Why didn’t you adopt from your own country? This is a totally out-of-bounds question and there is no way to present it in a way that is acceptable. Be prepared to answer why YOU didn’t adopt from YOUR own country, because that question should go both ways. Parents choose international adoption for many reasons but the most common thread is that they were people who wanted a child—and their child was in need of a family.  The birth country is completely irrelevant, though some people may have reasons to why they chose China, India, Russia, etc, to start their search. Those reasons are none of your business.  If you are interested in learning the pros and cons of domestic vs. international adoption, you can find many websites that can enlighten you.

Don’t approach and exclaim, “Oh my, she is so cute! I want one!” Like any parent, a compliment given about their child is appreciated, but please don’t act like they are a floppy-eared Golden Retriever or the latest style in purses.  They are not an accessory or status symbol—it is a child, most importantly—it is their child. What would you say if I ran up to you and your children and bellowed out the same comment? You would think I was crazy—right?

Please, please, please do not tell a parent who has an adoptive child, “Oh, they are so lucky that you adopted them.”  I have corresponded with hundreds of parents and the most common sentiment they admit to me is that they are the lucky ones to have been blessed with such amazing children. Also, these parents did not go out of their way to ‘save’ a child and that term is offensive—please don’t use it.

On that note, do not tell a child, “Oh, you are so precious; I think I’ll just take you home with me.”  Or “Oh, you are so precious; can I be your new Mommy?” You have no idea if the child has had attachment issues or possibly still remember their abandonment, or recalls being placed with strangers away from those who love them.  A comment like that may bring back a flood of painful memories or plant a bundle of new fears in the mind of a child. What is said in a few seconds could take years to forget. You can just leave it at “Oh, you are so precious.” Enough said.

And no—sorry to burst your bubble but just because their children are Asian, does not mean they are math wizards or science geeks.  Just like your children, they are born with different gifts and talents and as they grow, those are still being determined.  However, by the time they are grown, I’m sure they will be geniuses in the subject of how rude it is to stereotype people according to their genetics.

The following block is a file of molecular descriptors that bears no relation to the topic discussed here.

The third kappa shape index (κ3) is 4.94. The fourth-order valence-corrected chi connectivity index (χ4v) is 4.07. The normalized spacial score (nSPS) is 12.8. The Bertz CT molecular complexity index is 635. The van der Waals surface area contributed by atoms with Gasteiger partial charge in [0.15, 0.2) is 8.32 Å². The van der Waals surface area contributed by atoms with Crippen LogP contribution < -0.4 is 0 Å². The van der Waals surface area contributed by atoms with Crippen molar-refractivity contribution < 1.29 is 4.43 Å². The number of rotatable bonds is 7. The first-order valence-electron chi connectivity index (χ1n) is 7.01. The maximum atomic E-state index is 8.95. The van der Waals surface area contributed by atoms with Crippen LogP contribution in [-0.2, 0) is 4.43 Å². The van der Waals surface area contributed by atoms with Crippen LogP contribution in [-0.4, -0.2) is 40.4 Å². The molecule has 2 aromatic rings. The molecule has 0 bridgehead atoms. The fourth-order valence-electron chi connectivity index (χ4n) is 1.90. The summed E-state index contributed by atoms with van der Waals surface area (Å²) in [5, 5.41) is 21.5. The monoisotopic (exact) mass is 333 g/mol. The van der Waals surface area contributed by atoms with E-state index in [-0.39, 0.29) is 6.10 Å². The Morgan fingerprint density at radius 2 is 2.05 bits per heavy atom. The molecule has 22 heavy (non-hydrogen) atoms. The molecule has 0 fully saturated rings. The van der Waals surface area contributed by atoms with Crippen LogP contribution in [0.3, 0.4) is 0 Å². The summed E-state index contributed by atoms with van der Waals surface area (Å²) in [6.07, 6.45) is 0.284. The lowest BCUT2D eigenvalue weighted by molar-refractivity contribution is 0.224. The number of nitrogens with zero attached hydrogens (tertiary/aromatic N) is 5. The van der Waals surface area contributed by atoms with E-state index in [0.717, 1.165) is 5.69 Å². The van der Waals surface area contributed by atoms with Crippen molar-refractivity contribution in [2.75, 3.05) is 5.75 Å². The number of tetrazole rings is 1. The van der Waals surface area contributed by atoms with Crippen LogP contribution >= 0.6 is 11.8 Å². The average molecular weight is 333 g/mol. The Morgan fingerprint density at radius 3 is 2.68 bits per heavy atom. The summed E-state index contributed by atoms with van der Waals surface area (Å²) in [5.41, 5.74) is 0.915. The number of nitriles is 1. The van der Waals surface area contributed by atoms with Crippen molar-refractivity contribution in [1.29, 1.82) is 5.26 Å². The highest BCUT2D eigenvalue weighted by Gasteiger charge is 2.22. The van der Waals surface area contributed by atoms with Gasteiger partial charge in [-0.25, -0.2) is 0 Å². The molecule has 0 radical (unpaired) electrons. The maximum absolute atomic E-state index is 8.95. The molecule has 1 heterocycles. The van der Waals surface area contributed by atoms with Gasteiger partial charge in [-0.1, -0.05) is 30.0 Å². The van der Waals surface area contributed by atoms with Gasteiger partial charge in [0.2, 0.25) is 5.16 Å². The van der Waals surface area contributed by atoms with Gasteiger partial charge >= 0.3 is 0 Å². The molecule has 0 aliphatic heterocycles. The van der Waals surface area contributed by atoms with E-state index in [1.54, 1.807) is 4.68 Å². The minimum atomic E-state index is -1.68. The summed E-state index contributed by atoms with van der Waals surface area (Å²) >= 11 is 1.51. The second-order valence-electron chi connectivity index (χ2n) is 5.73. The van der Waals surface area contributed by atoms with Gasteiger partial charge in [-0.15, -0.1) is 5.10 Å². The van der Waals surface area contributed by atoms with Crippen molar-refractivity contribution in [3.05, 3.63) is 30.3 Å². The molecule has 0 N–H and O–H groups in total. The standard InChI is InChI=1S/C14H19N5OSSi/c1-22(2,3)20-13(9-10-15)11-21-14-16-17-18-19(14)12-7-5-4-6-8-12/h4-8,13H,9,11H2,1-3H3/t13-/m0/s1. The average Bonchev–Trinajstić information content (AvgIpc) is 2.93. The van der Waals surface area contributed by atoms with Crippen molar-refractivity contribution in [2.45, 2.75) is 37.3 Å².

Don’t be surprised if when you are dumb enough to ask an inappropriate question, you see a mom suddenly grow horns or bare fangs.  Despite our ingrained rules of politeness and minding our manners, our instinct to protect our children is stronger. When a mother senses their children are going to suffer emotionally because of thoughtless words from a stranger—she is going to do what needs to be done and shut you down.

Not all parents are opposed to answering questions about adoption or their children— you may just happen to find a parent or child that really loves to talk about their adoption story. If that happens, count your blessings. First be sure you feel a welcoming atmosphere before you approach a family, and then if you are sure you can pull out your can of common sense and put it to use—keep your comments or questions to a minimum. Ask yourself how would you feel if the tables were turned and a stranger walked up to you and asked personal questions about your children’s lives? The safest route is to let them guide the conversation to what they feel comfortable discussing.

In closing, you may wonder exactly what would be appropriate to say to an adoptive mom or dad when you just want to show your support of their choice to adopt and your admiration for their handsome family. Here are a few appropriate words to use when approaching an interracial family:

“Your family is beautiful and so well-behaved!” (We all love to hear that comment, obviously!)

 “I have a grand-daughter that looks just like her!” (Only if it is true, of course, and can be a way to test the waters to see if they are open to talking about adoption.)

“Did you create your family through adoption?”  (Again, be alert for clues if they do not want to engage in adoption conversation and if you do feel welcome, keep the questions on the non-personal side.)